The 2013 Great Abaco Family Fitness Weekend is now open for registration. Registration details are available at the event website or by contacting the Ministry of Tourism in Marsh Harbour.

 The weekend-long event will be held from March 22-24th at the Treasure Cay Beach, Marina, & Golf Resort. The weekend starts off with a 1-mile open water swim on Friday, a Sprint & Olympic triathlon on Saturday followed by a kids’ 1-mile run, and a 5k/10k fun run/walk on Sunday.

 Planning for the second instance of the event has been taking place over the past year and the organizers look forward to having a larger, fun-filled, family oriented event.

 Last years event brought around 75 participants and dozens more volunteers and spectators. This year there has been keen interest both locally and abroad, with a large group from Freeport planning to compete as well as a good base of athletes out of Nassau. Abaconians are expected to provide strong competition yet again, as the inaugural event was successful and well-received throughout the archipelago.

 Last year local triathletes Simon Lowe and his father Greg Lowe were slated to compete head-to-head in the Olympic triathlon, but due to an injury Simon had to watch from the sidelines. This year they both plan on returning and Greg will defend his title against his son and the other competitors.

 The first two online registrations were both women, one from Freeport and the other from South Carolina. The event is geared towards both locals and visitors alike. Treasure Cay has one of the most scenic ocean swims available and it was ranked one of the top ten beaches in the world by Caribbean Travel & Life.

 The Bahamas Ministry of Tourism, Treasure Cay Resort & Marina, and Damianos/Sotheby’s International Realty have again joined as the main sponsors. All of the sponsors’ support of the event is immensely appreciated, along with all the hard work and support of the volunteers, friends and family.

 This year Bahamas Ferries has a trip running from Nassau to Abaco for the event, leaving Friday morning and returning Sunday afternoon. Those interested are asked to contact Bahamas Ferries directly to book their transportation.

carlo milano tri updated

Chattanooga being my high school alma mater (Baylor 1999) makes a great excuse to go visit “old friends” and get a race in at the same time. Unfortunately, this race coincides with Regatta Time in Abaco (RTIA).  I decided that since I’ve done RTIA several (7?) years in a row I would skip this year all together (dehydration due in part to boozing after a partial regatta last year was the main reason for a total miss – see last years race report).  I flew into TN on the Tuesday before the race to get acclimatized to the extreme altitude and heat.  Ok it’s only 680 ft ASL but that’s still about 3 times higher than our largest hill in Cat Island.  The heat however was a factor, with record high temperatures being recorded the weeks before, with heat indexes in the 110’s.  Walking outdoors was like walking into a furnace – a blast of heat, albeit a bit dryer than our heat.  Still not fun – a warmup run, bike, and swim in the week before the event would prove how difficult it could get.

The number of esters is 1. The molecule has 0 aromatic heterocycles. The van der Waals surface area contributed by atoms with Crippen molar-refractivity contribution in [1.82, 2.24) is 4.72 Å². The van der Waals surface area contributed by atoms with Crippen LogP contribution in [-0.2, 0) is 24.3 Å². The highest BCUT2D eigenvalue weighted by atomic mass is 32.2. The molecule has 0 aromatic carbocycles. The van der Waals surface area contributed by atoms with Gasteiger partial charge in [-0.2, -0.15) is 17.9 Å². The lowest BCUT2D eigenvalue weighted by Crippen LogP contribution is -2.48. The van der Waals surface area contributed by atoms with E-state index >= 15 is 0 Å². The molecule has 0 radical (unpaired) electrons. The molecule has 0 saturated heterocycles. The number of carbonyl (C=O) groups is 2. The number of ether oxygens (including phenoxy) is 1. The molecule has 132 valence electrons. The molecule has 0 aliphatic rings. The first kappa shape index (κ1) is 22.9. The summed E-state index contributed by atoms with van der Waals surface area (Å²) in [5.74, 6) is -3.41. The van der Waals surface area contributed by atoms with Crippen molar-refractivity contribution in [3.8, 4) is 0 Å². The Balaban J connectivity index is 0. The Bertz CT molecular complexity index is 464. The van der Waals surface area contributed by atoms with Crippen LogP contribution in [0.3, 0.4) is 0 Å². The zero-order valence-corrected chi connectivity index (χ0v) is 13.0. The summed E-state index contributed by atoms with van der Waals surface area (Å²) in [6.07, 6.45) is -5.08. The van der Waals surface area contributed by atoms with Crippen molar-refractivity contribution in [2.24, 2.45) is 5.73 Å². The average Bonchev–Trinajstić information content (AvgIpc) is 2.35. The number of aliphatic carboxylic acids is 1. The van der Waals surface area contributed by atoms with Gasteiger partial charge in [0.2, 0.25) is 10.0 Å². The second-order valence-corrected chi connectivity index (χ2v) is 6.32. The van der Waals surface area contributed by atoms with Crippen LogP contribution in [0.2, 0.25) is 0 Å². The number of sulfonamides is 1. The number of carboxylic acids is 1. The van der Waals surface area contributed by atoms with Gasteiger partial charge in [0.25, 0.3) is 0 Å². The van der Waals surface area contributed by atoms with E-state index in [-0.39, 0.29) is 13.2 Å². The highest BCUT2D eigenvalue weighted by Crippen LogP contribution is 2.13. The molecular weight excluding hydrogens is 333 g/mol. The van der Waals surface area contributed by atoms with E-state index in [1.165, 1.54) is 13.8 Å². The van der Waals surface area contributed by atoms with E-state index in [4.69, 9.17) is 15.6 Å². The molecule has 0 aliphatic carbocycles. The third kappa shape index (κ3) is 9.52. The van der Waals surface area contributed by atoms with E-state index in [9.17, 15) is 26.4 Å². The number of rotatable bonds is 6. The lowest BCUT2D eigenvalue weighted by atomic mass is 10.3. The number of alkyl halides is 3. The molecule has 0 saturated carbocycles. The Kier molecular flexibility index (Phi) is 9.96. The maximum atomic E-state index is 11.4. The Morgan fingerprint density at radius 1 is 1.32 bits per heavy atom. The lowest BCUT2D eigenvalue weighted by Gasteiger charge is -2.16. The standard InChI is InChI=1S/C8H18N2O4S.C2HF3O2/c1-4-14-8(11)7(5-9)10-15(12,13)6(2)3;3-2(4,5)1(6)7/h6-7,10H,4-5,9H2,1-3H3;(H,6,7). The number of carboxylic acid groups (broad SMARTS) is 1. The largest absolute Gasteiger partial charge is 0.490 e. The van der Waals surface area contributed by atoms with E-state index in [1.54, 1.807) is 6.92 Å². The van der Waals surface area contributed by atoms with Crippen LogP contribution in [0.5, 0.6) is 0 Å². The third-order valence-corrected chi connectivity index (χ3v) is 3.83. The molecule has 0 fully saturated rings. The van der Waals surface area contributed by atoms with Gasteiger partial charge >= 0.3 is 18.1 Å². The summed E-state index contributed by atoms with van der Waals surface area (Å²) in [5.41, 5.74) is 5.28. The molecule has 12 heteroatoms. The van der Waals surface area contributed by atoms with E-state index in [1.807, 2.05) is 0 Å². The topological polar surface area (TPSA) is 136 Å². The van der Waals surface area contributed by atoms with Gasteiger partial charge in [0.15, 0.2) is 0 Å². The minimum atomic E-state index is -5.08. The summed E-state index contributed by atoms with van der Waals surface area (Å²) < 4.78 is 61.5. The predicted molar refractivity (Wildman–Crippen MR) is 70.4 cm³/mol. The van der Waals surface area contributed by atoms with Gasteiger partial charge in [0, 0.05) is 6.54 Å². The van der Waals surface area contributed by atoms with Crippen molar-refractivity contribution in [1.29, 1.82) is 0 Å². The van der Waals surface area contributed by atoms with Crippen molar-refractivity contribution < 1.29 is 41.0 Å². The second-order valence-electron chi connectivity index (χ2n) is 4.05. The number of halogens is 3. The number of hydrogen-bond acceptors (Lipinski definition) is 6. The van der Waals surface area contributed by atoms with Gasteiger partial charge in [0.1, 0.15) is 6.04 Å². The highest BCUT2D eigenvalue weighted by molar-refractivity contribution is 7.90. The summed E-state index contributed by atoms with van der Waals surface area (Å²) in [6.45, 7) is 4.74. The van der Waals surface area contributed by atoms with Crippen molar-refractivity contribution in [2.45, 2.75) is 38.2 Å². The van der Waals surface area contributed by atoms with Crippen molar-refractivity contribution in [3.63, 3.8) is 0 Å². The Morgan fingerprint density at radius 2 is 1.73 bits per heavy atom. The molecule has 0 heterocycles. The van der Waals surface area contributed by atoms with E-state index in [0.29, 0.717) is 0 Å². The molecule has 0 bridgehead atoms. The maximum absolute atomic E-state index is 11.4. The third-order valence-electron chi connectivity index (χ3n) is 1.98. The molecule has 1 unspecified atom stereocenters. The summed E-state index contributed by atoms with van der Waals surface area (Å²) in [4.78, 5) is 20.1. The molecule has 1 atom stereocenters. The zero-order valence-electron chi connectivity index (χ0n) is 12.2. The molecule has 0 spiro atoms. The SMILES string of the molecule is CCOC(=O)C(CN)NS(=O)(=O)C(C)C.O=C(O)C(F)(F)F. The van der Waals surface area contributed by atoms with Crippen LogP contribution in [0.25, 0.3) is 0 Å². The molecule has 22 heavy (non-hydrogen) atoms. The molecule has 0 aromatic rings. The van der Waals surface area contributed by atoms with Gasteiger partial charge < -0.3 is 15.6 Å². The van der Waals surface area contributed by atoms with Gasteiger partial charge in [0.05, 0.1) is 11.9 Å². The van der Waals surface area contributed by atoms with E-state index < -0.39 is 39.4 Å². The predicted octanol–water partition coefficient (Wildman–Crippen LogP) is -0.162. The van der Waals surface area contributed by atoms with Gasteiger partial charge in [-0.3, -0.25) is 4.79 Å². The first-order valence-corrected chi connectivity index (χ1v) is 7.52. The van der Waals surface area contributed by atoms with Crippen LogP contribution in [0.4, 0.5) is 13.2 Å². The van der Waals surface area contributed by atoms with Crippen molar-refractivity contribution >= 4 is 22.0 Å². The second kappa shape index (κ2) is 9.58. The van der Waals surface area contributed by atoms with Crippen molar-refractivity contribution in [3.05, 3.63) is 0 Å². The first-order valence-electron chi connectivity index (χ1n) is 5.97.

After seeing me and everyone else suffer last year, Kevin also decided to sign-up for this years event.  Seems logical!  It was great to have someone else in the race and I also stayed with him and Katie for the week I was there (many thanks!).

Traveling with a bike is not easy but it’s also not difficult. I had checked my bike through on AirTran – they were the same price as Delta to Atlanta but wanted $50 each way for the bike vs $150 each way on Delta! Proper packing of the bike is crucial, and one can even get things like shoes and a helmet in there to save on checked or carry-on luggage.  Upon checking into AirTran I had to explain to a few people what the case was and what I wanted to do with it.  They tried to stick me with the additional bag fee, the overweight fee, and the bicycle transportation fee but I was able to convince them it was a flat fee of $50 – so I purchased it round trip to prevent any further hassle upon return.  It then has to go down to oversize baggage, where the guy thought it had to be a unicycle because there was no way a bike could fit into the box.  After he scanned it he must have realized his error, because it showed up on the other end, hand delivered because it couldn’t fit on the baggage carousel.  Along the way several people asked me what was in the box – but surprisingly customs did not even open the box on my return, although I did have it pre-authorized to leave and return.  All in all not a bad experience and for $100 vs $50-100 for a rental, plus it was good to have my own bike there.  I also had it tuned and a basic fitting from HUB Endurance, a local bike tri-shop in North Chattanooga, while I was there.